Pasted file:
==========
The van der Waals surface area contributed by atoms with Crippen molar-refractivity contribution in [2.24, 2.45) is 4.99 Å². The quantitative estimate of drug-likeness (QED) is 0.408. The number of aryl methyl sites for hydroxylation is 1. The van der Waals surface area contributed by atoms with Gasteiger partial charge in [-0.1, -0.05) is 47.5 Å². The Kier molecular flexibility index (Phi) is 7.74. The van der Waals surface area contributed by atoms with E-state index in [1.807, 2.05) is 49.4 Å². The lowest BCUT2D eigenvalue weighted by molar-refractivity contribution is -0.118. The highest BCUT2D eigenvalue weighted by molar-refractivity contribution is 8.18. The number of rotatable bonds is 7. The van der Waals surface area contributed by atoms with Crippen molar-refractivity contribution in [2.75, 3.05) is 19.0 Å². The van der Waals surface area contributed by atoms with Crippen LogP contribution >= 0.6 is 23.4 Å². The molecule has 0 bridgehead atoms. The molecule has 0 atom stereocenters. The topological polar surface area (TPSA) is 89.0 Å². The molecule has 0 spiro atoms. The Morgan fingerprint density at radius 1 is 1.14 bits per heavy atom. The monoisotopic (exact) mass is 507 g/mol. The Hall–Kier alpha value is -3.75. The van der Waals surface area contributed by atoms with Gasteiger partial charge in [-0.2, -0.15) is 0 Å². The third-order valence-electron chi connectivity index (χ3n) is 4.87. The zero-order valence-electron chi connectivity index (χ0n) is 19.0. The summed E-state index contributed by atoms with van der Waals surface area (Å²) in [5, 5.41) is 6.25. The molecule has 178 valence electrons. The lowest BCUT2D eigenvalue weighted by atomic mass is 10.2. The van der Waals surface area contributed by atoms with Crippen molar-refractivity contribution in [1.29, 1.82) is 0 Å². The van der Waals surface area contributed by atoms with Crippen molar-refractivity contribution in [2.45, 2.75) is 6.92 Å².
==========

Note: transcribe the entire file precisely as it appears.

The van der Waals surface area contributed by atoms with Crippen molar-refractivity contribution in [2.24, 2.45) is 4.99 Å². The quantitative estimate of drug-likeness (QED) is 0.408. The number of aryl methyl sites for hydroxylation is 1. The van der Waals surface area contributed by atoms with Gasteiger partial charge in [-0.1, -0.05) is 47.5 Å². The Kier molecular flexibility index (Phi) is 7.74. The van der Waals surface area contributed by atoms with E-state index in [1.807, 2.05) is 49.4 Å². The lowest BCUT2D eigenvalue weighted by molar-refractivity contribution is -0.118. The highest BCUT2D eigenvalue weighted by molar-refractivity contribution is 8.18. The number of rotatable bonds is 7. The van der Waals surface area contributed by atoms with Crippen molar-refractivity contribution in [2.75, 3.05) is 19.0 Å². The van der Waals surface area contributed by atoms with Crippen LogP contribution >= 0.6 is 23.4 Å². The molecule has 0 bridgehead atoms. The molecule has 0 atom stereocenters. The topological polar surface area (TPSA) is 89.0 Å². The molecule has 0 spiro atoms. The Morgan fingerprint density at radius 1 is 1.14 bits per heavy atom. The monoisotopic (exact) mass is 507 g/mol. The Hall–Kier alpha value is -3.75. The van der Waals surface area contributed by atoms with Gasteiger partial charge in [-0.2, -0.15) is 0 Å². The third-order valence-electron chi connectivity index (χ3n) is 4.87. The zero-order valence-electron chi connectivity index (χ0n) is 19.0. The summed E-state index contributed by atoms with van der Waals surface area (Å²) in [5, 5.41) is 6.25. The molecule has 178 valence electrons. The lowest BCUT2D eigenvalue weighted by atomic mass is 10.2. The van der Waals surface area contributed by atoms with Crippen molar-refractivity contribution in [1.29, 1.82) is 0 Å². The van der Waals surface area contributed by atoms with Crippen molar-refractivity contribution in [2.45, 2.75) is 6.92 Å².